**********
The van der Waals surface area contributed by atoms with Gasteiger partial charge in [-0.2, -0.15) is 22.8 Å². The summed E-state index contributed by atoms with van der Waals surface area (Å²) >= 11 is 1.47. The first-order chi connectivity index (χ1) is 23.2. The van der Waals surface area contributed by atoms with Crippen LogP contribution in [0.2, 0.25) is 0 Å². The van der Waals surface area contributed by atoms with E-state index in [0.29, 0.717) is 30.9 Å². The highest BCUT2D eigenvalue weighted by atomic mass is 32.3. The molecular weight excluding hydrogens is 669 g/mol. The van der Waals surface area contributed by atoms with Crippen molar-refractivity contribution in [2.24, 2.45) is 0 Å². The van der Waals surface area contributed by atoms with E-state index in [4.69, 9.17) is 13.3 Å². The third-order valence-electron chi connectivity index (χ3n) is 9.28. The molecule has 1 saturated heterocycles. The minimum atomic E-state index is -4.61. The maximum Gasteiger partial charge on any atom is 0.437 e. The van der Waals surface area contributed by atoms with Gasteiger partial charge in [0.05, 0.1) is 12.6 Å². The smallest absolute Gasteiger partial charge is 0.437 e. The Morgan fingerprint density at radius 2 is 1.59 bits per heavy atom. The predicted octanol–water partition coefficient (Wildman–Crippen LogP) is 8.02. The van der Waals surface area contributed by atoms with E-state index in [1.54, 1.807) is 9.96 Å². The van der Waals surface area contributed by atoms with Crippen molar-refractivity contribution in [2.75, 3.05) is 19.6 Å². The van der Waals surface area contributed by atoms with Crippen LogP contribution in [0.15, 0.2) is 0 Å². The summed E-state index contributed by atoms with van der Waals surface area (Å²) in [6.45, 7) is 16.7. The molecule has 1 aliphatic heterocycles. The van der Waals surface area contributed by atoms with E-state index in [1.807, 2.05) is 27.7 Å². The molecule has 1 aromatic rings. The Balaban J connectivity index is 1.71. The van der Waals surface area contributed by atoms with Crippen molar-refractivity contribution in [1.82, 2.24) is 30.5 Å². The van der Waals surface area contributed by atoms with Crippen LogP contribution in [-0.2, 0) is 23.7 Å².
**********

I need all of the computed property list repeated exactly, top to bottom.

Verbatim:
The van der Waals surface area contributed by atoms with Gasteiger partial charge in [-0.2, -0.15) is 22.8 Å². The summed E-state index contributed by atoms with van der Waals surface area (Å²) >= 11 is 1.47. The first-order chi connectivity index (χ1) is 23.2. The van der Waals surface area contributed by atoms with Crippen LogP contribution in [0.2, 0.25) is 0 Å². The van der Waals surface area contributed by atoms with E-state index in [0.29, 0.717) is 30.9 Å². The highest BCUT2D eigenvalue weighted by atomic mass is 32.3. The molecular weight excluding hydrogens is 669 g/mol. The van der Waals surface area contributed by atoms with Crippen molar-refractivity contribution in [2.24, 2.45) is 0 Å². The van der Waals surface area contributed by atoms with E-state index in [4.69, 9.17) is 13.3 Å². The third-order valence-electron chi connectivity index (χ3n) is 9.28. The molecule has 1 saturated heterocycles. The minimum atomic E-state index is -4.61. The maximum Gasteiger partial charge on any atom is 0.437 e. The van der Waals surface area contributed by atoms with Gasteiger partial charge in [0.05, 0.1) is 12.6 Å². The smallest absolute Gasteiger partial charge is 0.437 e. The Morgan fingerprint density at radius 2 is 1.59 bits per heavy atom. The predicted octanol–water partition coefficient (Wildman–Crippen LogP) is 8.02. The van der Waals surface area contributed by atoms with E-state index in [1.54, 1.807) is 9.96 Å². The van der Waals surface area contributed by atoms with Crippen molar-refractivity contribution in [2.75, 3.05) is 19.6 Å². The van der Waals surface area contributed by atoms with Crippen LogP contribution in [0.15, 0.2) is 0 Å². The summed E-state index contributed by atoms with van der Waals surface area (Å²) in [6.45, 7) is 16.7. The molecule has 1 aliphatic heterocycles. The van der Waals surface area contributed by atoms with E-state index in [1.807, 2.05) is 27.7 Å². The molecule has 1 aromatic rings. The Balaban J connectivity index is 1.71. The van der Waals surface area contributed by atoms with Crippen molar-refractivity contribution in [1.82, 2.24) is 30.5 Å². The van der Waals surface area contributed by atoms with Crippen LogP contribution in [-0.2, 0) is 23.7 Å².